Bill to ban members of Congress and SCOTUS from trading in stocks takes shape
Long-awaited legislation that would bar lawmakers and other senior government officials from trading stocks was strengthened Thursday, as House Democrats released a legislative framework that aims to close loopholes, reduce conflicts of interest and making penalties for non-compliance more painful.
Rep. Zoe Lofgren (D-California), chair of the House Administration Committee examining shortcomings in the current financial disclosure system, outlined the framework in a Sept. 22 letter to fellow Democrats.
“As a result of this review, I believe that a meaningful and effective plan to address financial conflicts of interest could help restore public confidence that our public servants act in the public interest,” wrote Lofgren.
“Are our public officials acting in the public interest? »
Pressure has been building for some time to reform the current system of financial disclosure after media scrutiny of potential conflicts of interest in trading by US government officials and their families. A recent analysis found that nearly one-fifth of members of Congress or their family members bought or sold financial assets over a three-year period, showing a possible conflict of interest.
“These stories undermine the faith and trust of the American people in the integrity of public servants and our federal government. Members of the public may wonder if our public officials are acting in the public interest or in their private financial interest? Lofgren wrote.
The new framework, titled “Combating Financial Conflicts of Interest and Restoring Public Faith and Trust in Government,” would involve reforming the Stop Trading on Congressional Knowledge Act, or STOCK Act, which was passed in 2012 and enables lawmakers to trade stocks but requires them to disclose those transactions.
A problem with the current disclosure system is paper filing which has sometimes seen virtually unreadable forms. The framework addresses this problem by proposing that all persons subject to the disclosure requirements file their returns electronically.
The framework also aims to require public servants to provide more detail in disclosure forms. Current law allows lawmakers to disclose transaction values within wide ranges, such as $1 million to $5 million. According to the new proposal, they should provide “more granularity” by providing a rounded value for high-value assets, transactions and liabilities.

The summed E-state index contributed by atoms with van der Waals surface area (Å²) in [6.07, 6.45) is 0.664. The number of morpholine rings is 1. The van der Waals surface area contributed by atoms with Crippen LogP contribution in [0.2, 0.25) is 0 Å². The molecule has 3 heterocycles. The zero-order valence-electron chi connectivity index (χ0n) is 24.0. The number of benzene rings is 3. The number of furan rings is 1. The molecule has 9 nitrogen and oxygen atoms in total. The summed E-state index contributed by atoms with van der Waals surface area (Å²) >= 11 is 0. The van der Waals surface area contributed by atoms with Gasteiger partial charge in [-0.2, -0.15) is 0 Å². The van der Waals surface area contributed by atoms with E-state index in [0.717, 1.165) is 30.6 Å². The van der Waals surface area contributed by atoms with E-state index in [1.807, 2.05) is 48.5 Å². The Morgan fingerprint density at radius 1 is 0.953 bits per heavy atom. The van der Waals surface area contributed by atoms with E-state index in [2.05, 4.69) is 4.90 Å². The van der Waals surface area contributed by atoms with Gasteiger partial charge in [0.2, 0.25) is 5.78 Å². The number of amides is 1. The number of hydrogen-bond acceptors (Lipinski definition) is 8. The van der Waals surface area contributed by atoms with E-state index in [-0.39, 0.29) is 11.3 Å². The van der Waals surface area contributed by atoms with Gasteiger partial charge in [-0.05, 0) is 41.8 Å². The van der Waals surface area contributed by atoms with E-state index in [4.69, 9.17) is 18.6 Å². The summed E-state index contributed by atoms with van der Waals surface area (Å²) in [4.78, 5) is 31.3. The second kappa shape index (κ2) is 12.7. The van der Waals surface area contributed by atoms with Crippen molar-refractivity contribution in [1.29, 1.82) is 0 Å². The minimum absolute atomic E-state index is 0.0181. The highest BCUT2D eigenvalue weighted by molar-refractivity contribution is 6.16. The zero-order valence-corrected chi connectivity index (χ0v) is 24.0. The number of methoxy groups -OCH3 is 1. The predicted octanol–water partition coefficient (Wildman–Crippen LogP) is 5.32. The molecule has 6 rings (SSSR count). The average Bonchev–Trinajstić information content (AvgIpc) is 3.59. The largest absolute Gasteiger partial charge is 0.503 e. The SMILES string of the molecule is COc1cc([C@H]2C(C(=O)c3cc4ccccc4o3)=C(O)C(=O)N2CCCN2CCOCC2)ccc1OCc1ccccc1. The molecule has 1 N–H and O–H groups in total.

The proposal also seeks to close a loophole that allows spouses or dependents of public servants to declare high-value assets as “worth more than $1 million” and force them to provide more specific details.
SCOTUS included in stock ban
Notably, the framework also casts the net more broadly to include Supreme Court justices under the restrictions, alongside members of Congress and other senior officials, as well as their spouses and dependent children.
Under this framework, government officials and Supreme Court justices, as well as their spouses and dependent children, would not be permitted to trade in shares or hold investments in securities, commodities , futures and cryptocurrencies.
Incoming and current officials would be required to dispose of these assets or place them in blind trusts.
At the same time, officials would be allowed to invest in assets that don’t have the same potential for conflicts of interest, such as diversified mutual funds, exchange-traded funds and US government securities.
The framework also aims to impose more painful penalties for violations, which under the STOCK Act are a paltry $200 for each 30-day period of non-compliance.
The new proposal seeks to raise the penalty to $1,000, while calling for greater transparency around enforcement by requiring ethics oversight offices to publicly disclose information about filers’ compliance.
Lofgren said legislation that builds on the proposed framework would be introduced “soon”.
The House Press Gallery Twitter account said in a press release that the bill could be considered in the House as early as next week.